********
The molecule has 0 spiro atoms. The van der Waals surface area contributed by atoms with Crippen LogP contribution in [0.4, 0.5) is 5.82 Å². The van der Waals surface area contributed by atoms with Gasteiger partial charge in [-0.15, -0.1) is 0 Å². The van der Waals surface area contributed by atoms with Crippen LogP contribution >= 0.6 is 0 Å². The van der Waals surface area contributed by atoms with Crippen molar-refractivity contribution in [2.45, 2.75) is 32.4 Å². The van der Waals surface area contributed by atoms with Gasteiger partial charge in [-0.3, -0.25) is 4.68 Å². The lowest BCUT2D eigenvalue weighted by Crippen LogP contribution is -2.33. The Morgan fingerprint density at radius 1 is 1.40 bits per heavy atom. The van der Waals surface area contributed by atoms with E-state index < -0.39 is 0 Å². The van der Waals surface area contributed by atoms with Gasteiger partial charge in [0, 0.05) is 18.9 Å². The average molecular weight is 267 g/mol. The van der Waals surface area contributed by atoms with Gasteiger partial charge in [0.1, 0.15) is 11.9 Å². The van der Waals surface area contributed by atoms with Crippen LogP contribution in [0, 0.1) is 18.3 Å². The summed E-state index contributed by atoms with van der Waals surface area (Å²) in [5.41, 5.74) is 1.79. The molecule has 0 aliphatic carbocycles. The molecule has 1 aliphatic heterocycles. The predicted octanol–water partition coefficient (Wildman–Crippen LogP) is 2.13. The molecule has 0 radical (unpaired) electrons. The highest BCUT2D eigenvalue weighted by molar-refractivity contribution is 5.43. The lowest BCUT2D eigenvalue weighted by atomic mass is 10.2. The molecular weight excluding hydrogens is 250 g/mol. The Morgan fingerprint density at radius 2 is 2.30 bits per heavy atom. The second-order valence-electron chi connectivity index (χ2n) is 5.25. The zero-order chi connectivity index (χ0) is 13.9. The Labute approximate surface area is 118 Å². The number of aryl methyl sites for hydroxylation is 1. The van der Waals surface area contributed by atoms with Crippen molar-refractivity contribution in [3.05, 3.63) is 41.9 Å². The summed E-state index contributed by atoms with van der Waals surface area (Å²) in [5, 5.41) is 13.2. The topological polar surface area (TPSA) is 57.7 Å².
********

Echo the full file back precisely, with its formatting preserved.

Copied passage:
The molecule has 0 spiro atoms. The van der Waals surface area contributed by atoms with Crippen LogP contribution in [0.4, 0.5) is 5.82 Å². The van der Waals surface area contributed by atoms with Gasteiger partial charge in [-0.15, -0.1) is 0 Å². The van der Waals surface area contributed by atoms with Crippen LogP contribution >= 0.6 is 0 Å². The van der Waals surface area contributed by atoms with Crippen molar-refractivity contribution in [2.45, 2.75) is 32.4 Å². The van der Waals surface area contributed by atoms with Gasteiger partial charge in [-0.3, -0.25) is 4.68 Å². The lowest BCUT2D eigenvalue weighted by Crippen LogP contribution is -2.33. The Morgan fingerprint density at radius 1 is 1.40 bits per heavy atom. The van der Waals surface area contributed by atoms with E-state index < -0.39 is 0 Å². The van der Waals surface area contributed by atoms with Gasteiger partial charge in [0, 0.05) is 18.9 Å². The average molecular weight is 267 g/mol. The van der Waals surface area contributed by atoms with Gasteiger partial charge in [0.1, 0.15) is 11.9 Å². The van der Waals surface area contributed by atoms with Crippen LogP contribution in [0, 0.1) is 18.3 Å². The summed E-state index contributed by atoms with van der Waals surface area (Å²) in [5.41, 5.74) is 1.79. The molecule has 0 aliphatic carbocycles. The molecule has 1 aliphatic heterocycles. The predicted octanol–water partition coefficient (Wildman–Crippen LogP) is 2.13. The molecule has 0 radical (unpaired) electrons. The highest BCUT2D eigenvalue weighted by molar-refractivity contribution is 5.43. The lowest BCUT2D eigenvalue weighted by atomic mass is 10.2. The molecular weight excluding hydrogens is 250 g/mol. The Morgan fingerprint density at radius 2 is 2.30 bits per heavy atom. The second-order valence-electron chi connectivity index (χ2n) is 5.25. The zero-order chi connectivity index (χ0) is 13.9. The Labute approximate surface area is 118 Å². The number of aryl methyl sites for hydroxylation is 1. The van der Waals surface area contributed by atoms with Crippen molar-refractivity contribution in [3.05, 3.63) is 41.9 Å². The summed E-state index contributed by atoms with van der Waals surface area (Å²) in [5, 5.41) is 13.2. The topological polar surface area (TPSA) is 57.7 Å².